The Owl Pages

Black-and-White Owl ~ Strix nigrolineata (Ciccaba nigrolineata)

Introduction

The Black-and-white Owl is a medium-sized owl with a rounded head and no ear-tufts. Its body is whitish below with dense blackish barring.

Photo Gallery (3 pictures)

  • Black-and-White Owl
  • Black-and-White Owl
  • Black-and-White Owl

Sound Gallery

Typical call - Santander, Colombia. February 2011. CC Peter Boesman.

Information

Description: The facial disc is blackish, with the rim and eyebrows densely speckled whitish and black. Eyes are dark reddish-brown to blackish-brown. The cere is yellowish and the bill is pale orange-yellow. The rest of the head, crown and nape are sooty blackish-brown. There is a prominent collar around the hindneck which is barred dusky and whitish. The rest of the upperparts are generally uniform dark sooty blackish-brown. The primary feathers have whitish bars and a white terminal band.
The throat has a blackish bib, with the rest of the underparts are whitish with dense blackish barring. Tarsi are feathered and barred dusky and whitish. Toes are bare and coloured dirty yellow to orange-yellow. Claws are yellowish-horn.

Size: Length 35-40cm. Wing length 255-293mm. Tail length 154-180mm. Weight 404-535g. Females are heavier than males.

Habits: The Black-and-white Owl is nocturnal, roosting during the day in dense foliage, among creepers or on a branch close to a tree trunk - normally well above the ground. Paired owls may be found roosting together.

Voice: The main call of the male is a series of rapid, low, guttural notes, gradually increasing in volume and pitch, followed by a loud, explosive and higher-pitched wow with a wailing quality, then a faint, short ho slightly lower in pitch. Together, the phrase is like this - wobobobobobo wow ho, and is repeated at intervals of several seconds. The female has a similar higher pitched song. A protracted, high-pitched who-ah is also described.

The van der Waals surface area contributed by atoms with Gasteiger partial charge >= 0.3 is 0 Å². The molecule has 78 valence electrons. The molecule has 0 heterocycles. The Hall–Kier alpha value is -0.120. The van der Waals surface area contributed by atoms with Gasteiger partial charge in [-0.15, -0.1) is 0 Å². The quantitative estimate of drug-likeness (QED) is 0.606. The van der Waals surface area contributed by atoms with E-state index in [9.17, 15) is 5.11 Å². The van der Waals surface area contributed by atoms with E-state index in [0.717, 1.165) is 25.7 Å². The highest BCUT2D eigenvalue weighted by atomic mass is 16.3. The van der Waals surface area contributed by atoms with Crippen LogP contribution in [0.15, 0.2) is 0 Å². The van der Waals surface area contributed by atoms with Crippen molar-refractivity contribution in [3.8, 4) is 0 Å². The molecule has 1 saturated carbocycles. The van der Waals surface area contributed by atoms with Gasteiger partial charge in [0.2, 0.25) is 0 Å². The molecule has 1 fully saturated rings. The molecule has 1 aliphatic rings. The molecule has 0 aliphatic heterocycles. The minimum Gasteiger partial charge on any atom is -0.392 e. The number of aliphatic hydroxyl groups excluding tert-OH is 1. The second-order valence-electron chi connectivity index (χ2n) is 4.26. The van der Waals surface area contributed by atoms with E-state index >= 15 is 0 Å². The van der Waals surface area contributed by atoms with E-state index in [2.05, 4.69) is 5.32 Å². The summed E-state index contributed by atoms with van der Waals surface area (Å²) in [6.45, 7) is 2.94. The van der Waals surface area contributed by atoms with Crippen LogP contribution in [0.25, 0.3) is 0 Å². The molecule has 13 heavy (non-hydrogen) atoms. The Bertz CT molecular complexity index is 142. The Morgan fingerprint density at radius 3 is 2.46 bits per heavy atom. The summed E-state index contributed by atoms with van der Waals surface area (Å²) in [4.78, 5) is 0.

Hunting & Food: The Black-and-white Owl feeds primarily on insects, especially beetles, grasshoppers, locusts and crickets. They also take small mammals (including bats) and other small vertebrates such as birds and frogs. Prey are normally caught from a perch, but sometimes hawked in the air or taken on the wing from branches or leaves. Hunting of often done along forest edges. These owls are sometimes attracted to bright lights with swarming insects.

Breeding: Breeding biology is not well known. Breeds during the dry season (March-May in Central America). Usually nests in a natural hole in a rotten stump or tree trunk. May also use a thick branch between two epiphytes (a plant that grows upon another plant) or abandoned stick nests of larger birds. Normally two white eggs (average 46.4 x 38.4mm, 33.8g) are laid and incubated by the female alone, while the male provides food.

Habitat: Rainforest with clearings, forest edges, and semi-open swampy or flooded woodland. Also gallery forest and mangrove thickets. Ranges from sea-level up to about 1200m in Mexico, 2100m in Panama, and 2400m in Colombia. Can sometimes be found near human settlements.

Distribution: From central Mexico through Central America to northwest Colombia, northwest Venezuela and west Ecuador to extreme northwest Peru.

Range of Black-and-White Owl (Strix nigrolineata)
Range of the Black-and-White Owl Strix nigrolineata

Status: Uncertain, listed as fairly common in 12 Latin American Countries.

Original Description: Sclater, Philip Lutley. 1859. Proceedings of the Zoological Society of London (PZS) Pt. (27) 2: p. 131.

References:
Boyer and Hume. 1991. "Owls of the World". BookSales Inc.
del Hoyo, Elliott & Sargatal. 1999. "Handbook of the Birds of the World: Barn Owls to Hummingbirds". Buteo Books.
Duncan, James R.. 2003. "Owls of the World: Their Lives, Behavior and Survival". Firefly Books.
Johnsgard, Paul A.. 2002. "North American Owls: Biology and Natural History". Smithsonian.
König, Claus & Weick, Friedhelm. 2008. "Owls: A Guide to the Owls of the World (Second Edition)". Yale University Press.

See also: Other owls from North America, Central America, South America, Genus: Strix.

Page by Deane Lewis. Last updated 2015-11-02.